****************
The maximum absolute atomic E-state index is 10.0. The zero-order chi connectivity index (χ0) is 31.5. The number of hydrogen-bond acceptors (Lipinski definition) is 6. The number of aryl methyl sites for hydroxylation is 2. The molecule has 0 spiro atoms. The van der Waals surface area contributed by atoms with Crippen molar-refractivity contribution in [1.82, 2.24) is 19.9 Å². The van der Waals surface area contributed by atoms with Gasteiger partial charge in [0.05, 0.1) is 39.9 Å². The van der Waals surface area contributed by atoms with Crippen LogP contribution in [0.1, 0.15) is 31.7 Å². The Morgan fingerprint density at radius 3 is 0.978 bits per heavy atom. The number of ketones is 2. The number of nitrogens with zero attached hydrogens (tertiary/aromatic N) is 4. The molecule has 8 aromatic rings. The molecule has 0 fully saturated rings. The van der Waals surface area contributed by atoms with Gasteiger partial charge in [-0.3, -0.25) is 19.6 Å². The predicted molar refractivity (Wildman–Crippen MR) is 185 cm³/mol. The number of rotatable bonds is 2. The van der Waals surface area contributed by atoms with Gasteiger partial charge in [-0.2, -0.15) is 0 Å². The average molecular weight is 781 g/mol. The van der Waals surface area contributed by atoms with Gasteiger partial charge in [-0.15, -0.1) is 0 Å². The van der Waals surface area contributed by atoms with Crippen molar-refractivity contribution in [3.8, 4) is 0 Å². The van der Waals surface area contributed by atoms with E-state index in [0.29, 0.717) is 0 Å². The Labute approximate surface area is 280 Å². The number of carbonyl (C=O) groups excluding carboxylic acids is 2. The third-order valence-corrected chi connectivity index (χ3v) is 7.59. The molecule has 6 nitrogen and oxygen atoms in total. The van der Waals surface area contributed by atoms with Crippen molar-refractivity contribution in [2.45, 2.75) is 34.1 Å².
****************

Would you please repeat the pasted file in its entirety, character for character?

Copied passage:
The maximum absolute atomic E-state index is 10.0. The zero-order chi connectivity index (χ0) is 31.5. The number of hydrogen-bond acceptors (Lipinski definition) is 6. The number of aryl methyl sites for hydroxylation is 2. The molecule has 0 spiro atoms. The van der Waals surface area contributed by atoms with Crippen molar-refractivity contribution in [1.82, 2.24) is 19.9 Å². The van der Waals surface area contributed by atoms with Gasteiger partial charge in [0.05, 0.1) is 39.9 Å². The van der Waals surface area contributed by atoms with Crippen LogP contribution in [0.1, 0.15) is 31.7 Å². The Morgan fingerprint density at radius 3 is 0.978 bits per heavy atom. The number of ketones is 2. The number of nitrogens with zero attached hydrogens (tertiary/aromatic N) is 4. The molecule has 8 aromatic rings. The molecule has 0 fully saturated rings. The van der Waals surface area contributed by atoms with Gasteiger partial charge in [-0.3, -0.25) is 19.6 Å². The predicted molar refractivity (Wildman–Crippen MR) is 185 cm³/mol. The number of rotatable bonds is 2. The van der Waals surface area contributed by atoms with Gasteiger partial charge in [-0.2, -0.15) is 0 Å². The average molecular weight is 781 g/mol. The van der Waals surface area contributed by atoms with Gasteiger partial charge in [-0.15, -0.1) is 0 Å². The van der Waals surface area contributed by atoms with Crippen molar-refractivity contribution in [3.8, 4) is 0 Å². The van der Waals surface area contributed by atoms with E-state index in [0.29, 0.717) is 0 Å². The Labute approximate surface area is 280 Å². The number of carbonyl (C=O) groups excluding carboxylic acids is 2. The third-order valence-corrected chi connectivity index (χ3v) is 7.59. The molecule has 6 nitrogen and oxygen atoms in total. The van der Waals surface area contributed by atoms with Crippen molar-refractivity contribution in [2.45, 2.75) is 34.1 Å².